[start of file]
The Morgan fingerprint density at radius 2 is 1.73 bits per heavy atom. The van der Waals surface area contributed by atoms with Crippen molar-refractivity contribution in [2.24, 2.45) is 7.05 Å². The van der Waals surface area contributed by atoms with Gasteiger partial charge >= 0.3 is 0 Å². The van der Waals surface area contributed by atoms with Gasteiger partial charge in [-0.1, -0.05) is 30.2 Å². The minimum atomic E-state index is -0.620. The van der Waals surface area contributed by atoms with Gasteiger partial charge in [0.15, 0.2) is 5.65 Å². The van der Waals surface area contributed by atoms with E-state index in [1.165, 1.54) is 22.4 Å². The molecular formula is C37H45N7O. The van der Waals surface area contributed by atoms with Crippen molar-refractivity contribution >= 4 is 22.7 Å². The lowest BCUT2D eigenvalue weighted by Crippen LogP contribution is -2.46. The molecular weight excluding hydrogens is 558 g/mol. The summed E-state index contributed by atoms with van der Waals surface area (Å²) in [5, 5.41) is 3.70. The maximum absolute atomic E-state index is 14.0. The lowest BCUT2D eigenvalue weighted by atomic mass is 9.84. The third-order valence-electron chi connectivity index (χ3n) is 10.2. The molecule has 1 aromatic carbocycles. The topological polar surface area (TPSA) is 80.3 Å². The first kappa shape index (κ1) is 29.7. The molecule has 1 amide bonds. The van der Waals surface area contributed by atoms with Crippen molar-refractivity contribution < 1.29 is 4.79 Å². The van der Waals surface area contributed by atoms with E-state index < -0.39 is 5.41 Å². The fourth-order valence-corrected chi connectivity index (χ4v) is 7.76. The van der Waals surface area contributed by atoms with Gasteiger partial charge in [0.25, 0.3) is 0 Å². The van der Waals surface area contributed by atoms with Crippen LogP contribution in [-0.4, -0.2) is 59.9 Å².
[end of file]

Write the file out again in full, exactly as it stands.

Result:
The Morgan fingerprint density at radius 2 is 1.73 bits per heavy atom. The van der Waals surface area contributed by atoms with Crippen molar-refractivity contribution in [2.24, 2.45) is 7.05 Å². The van der Waals surface area contributed by atoms with Gasteiger partial charge >= 0.3 is 0 Å². The van der Waals surface area contributed by atoms with Gasteiger partial charge in [-0.1, -0.05) is 30.2 Å². The minimum atomic E-state index is -0.620. The van der Waals surface area contributed by atoms with Gasteiger partial charge in [0.15, 0.2) is 5.65 Å². The van der Waals surface area contributed by atoms with E-state index in [1.165, 1.54) is 22.4 Å². The molecular formula is C37H45N7O. The van der Waals surface area contributed by atoms with Crippen molar-refractivity contribution >= 4 is 22.7 Å². The lowest BCUT2D eigenvalue weighted by Crippen LogP contribution is -2.46. The molecular weight excluding hydrogens is 558 g/mol. The summed E-state index contributed by atoms with van der Waals surface area (Å²) in [5, 5.41) is 3.70. The maximum absolute atomic E-state index is 14.0. The lowest BCUT2D eigenvalue weighted by atomic mass is 9.84. The third-order valence-electron chi connectivity index (χ3n) is 10.2. The molecule has 1 aromatic carbocycles. The topological polar surface area (TPSA) is 80.3 Å². The first kappa shape index (κ1) is 29.7. The molecule has 1 amide bonds. The van der Waals surface area contributed by atoms with Crippen molar-refractivity contribution < 1.29 is 4.79 Å². The van der Waals surface area contributed by atoms with E-state index < -0.39 is 5.41 Å². The fourth-order valence-corrected chi connectivity index (χ4v) is 7.76. The van der Waals surface area contributed by atoms with Gasteiger partial charge in [0.25, 0.3) is 0 Å². The van der Waals surface area contributed by atoms with Crippen LogP contribution in [-0.4, -0.2) is 59.9 Å².